The thirty-page executive summary might be further condensed to a few sentences: Don’t do things just because you can. Tell people what the rules are. Remember that “security” doesn’t just mean chasing terrorists—it “refers to a quite different and equally fundamental value,” spelled out in the Fourth Amendment: “The right of people to be secure in their persons, houses, papers, and effects, against unreasonable searches and seizures.” Stop shutting down debate by muttering about a “balance” that needs to be struck between security and freedom—they are not on opposite sides of the scale. Start thinking about privacy.
Eli Lake highlights key recommendations. Such as:
The review group recommends more stringent standards for protecting the privacy of foreign nationals. For example, it says U.S. monitoring communications of foreigners should not be based on their political or religious beliefs; should not be used to gain trade secrets; and must be “directed exclusively at protecting national security interests of the United States or our allies.” In addition the review group’s recommendations say the U.S. government should apply the Privacy Act of 1974 to foreign nationals as well as U.S. citizens. The nearly 40-year old law requires U.S. government agencies to protect personal information from U.S. citizens and not share it within the government.
Ambers points out other important bits. Third on his list:
The controlling metaphor for privacy should not involve balance; it should involve risk. One hears the voice of panel member Cass Sunstein in the following sentence: “Before they are undertaken surveillance decisions should depend (to the extent feasible) on a careful assessment of the anticipated consequences, including the full range of relevant risks. Such decisions should also be subject to continuing scrutiny, including retrospective analysis, to ensure that any errors are collected.”
Benjamin Wittes calls this “a really awkward document for the Obama administration”:
The President, after all, has stood by the necessity of the Section 215 program and objected to legislative proposals to curtail it. Then the White House handpicks a special review group, and it kind of pulls the rug out from under the administration’s position. The review group concludes “that the information contributed to terrorist investigations by the use of section 215 telephony meta-data was not essential to preventing attacks and could readily have been obtained in a timely manner using conventional section 215 orders.” It also reflects skepticism that the program functions as a kind of insurance policy, “alleviating concern about possible terrorist connections…” Ouch.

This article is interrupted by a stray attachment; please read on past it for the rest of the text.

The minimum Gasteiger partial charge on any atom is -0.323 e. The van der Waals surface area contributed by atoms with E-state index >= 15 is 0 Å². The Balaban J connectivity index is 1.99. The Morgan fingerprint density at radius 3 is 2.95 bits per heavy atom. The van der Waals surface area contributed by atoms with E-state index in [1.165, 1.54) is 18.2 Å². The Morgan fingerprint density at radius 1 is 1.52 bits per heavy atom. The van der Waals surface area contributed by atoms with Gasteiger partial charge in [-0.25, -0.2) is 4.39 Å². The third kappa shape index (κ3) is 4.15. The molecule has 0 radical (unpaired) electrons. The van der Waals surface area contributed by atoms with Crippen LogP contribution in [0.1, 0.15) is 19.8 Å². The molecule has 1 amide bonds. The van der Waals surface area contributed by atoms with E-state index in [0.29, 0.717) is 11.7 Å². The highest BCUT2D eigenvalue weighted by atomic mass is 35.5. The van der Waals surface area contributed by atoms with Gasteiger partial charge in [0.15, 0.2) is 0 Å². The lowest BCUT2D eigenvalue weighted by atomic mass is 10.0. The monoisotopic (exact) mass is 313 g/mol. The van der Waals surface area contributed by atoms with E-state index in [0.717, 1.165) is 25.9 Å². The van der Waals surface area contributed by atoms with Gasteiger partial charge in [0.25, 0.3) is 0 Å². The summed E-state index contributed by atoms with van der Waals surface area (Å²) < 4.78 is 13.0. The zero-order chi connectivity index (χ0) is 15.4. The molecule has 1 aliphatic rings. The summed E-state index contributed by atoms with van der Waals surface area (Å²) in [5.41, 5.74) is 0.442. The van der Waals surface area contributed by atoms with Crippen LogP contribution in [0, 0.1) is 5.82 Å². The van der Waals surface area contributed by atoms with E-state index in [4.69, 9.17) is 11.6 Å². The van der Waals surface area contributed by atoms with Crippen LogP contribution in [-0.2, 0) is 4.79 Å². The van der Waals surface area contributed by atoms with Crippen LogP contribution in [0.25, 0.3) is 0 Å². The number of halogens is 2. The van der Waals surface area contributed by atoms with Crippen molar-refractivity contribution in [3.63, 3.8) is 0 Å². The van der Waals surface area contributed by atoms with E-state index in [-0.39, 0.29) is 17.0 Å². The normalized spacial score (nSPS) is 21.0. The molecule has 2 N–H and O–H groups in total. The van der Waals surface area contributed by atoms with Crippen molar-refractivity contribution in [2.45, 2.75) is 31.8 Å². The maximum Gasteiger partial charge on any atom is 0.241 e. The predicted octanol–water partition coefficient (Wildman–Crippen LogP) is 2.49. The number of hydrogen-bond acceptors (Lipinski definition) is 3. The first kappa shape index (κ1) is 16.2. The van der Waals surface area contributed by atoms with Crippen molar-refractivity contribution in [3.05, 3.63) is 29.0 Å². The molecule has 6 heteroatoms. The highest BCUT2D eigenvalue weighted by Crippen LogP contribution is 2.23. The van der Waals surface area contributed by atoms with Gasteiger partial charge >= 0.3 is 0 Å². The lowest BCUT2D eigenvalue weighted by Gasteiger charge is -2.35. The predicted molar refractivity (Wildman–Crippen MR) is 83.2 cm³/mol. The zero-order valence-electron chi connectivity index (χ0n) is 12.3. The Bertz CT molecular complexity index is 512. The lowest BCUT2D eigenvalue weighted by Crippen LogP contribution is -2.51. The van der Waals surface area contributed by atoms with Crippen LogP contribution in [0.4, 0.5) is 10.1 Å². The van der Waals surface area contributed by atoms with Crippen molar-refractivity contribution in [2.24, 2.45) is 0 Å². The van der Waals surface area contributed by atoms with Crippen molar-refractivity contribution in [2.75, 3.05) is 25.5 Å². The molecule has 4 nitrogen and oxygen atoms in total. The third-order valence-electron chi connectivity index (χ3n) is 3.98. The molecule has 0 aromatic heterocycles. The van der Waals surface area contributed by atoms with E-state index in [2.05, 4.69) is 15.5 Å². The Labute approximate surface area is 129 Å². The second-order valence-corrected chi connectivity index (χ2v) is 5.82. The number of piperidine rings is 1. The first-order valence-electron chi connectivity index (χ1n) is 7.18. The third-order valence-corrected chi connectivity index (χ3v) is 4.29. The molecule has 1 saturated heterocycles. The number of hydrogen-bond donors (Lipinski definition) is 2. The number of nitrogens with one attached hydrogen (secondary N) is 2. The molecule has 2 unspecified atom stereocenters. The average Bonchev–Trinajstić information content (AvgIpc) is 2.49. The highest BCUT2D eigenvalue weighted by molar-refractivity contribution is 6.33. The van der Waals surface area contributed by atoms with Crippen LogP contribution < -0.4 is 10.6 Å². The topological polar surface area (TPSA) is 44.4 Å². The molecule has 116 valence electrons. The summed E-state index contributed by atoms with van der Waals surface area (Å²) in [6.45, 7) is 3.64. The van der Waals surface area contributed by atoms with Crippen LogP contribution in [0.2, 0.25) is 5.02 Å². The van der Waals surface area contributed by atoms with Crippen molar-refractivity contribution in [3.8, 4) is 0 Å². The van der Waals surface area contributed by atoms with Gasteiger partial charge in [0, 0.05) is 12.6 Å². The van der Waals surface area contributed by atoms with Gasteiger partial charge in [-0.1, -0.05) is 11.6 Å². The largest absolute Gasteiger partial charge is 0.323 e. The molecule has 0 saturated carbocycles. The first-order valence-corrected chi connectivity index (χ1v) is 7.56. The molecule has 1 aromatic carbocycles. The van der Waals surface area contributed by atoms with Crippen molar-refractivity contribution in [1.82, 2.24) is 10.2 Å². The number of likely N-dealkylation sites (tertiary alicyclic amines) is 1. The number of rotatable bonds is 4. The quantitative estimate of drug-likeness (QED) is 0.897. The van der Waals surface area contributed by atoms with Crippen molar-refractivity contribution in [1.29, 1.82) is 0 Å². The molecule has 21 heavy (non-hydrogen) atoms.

Allahpundit speculates about Obama using the report to change course:
There’s no way, really, for him to suddenly change his mind and claim that he’s spontaneously reconsidered everything he said before in defense of the program. But if his handpicked panel floats a few ideas for him, he can portray himself as the can-do executive who took the problem seriously enough to closely investigate it and then listened to his experts when they urged him to change course in a few ways. He conducted a fact-finding mission, by delegation, and now his opinion has changed in a few particulars. What a champ.
Drum bets that few of these recommendations will make it through the political process:
How much of this will survive the president and Congress? I’d like to say I’m optimistic, but I’m not, really. These recommendations are useful but modest, and I suspect that Congress will whittle them down even more.
Crowley zooms out:
It remains to be seen which of the panel’s recommendations President Obama might adopt — and how much change a Congress where the NSA has powerful allies will enact. But if the NSA’s wings are clipped, it will be another step in America’s steady march away from its post-2001 wartime footing, one that has accelerated dramatically, if quietly, in Obama’s second term.
Finally, Conor uses the report to defend Snowden:
If a government employee or contractor leaks classified information to the press, and the result is a judicial finding that the government has violated the Fourth Amendment, multiple pieces of bipartisan reform legislation circulating Congress, and a review for the president that suggests reforms to multiple secret programs, what do you call the leak? I call it whistleblowing.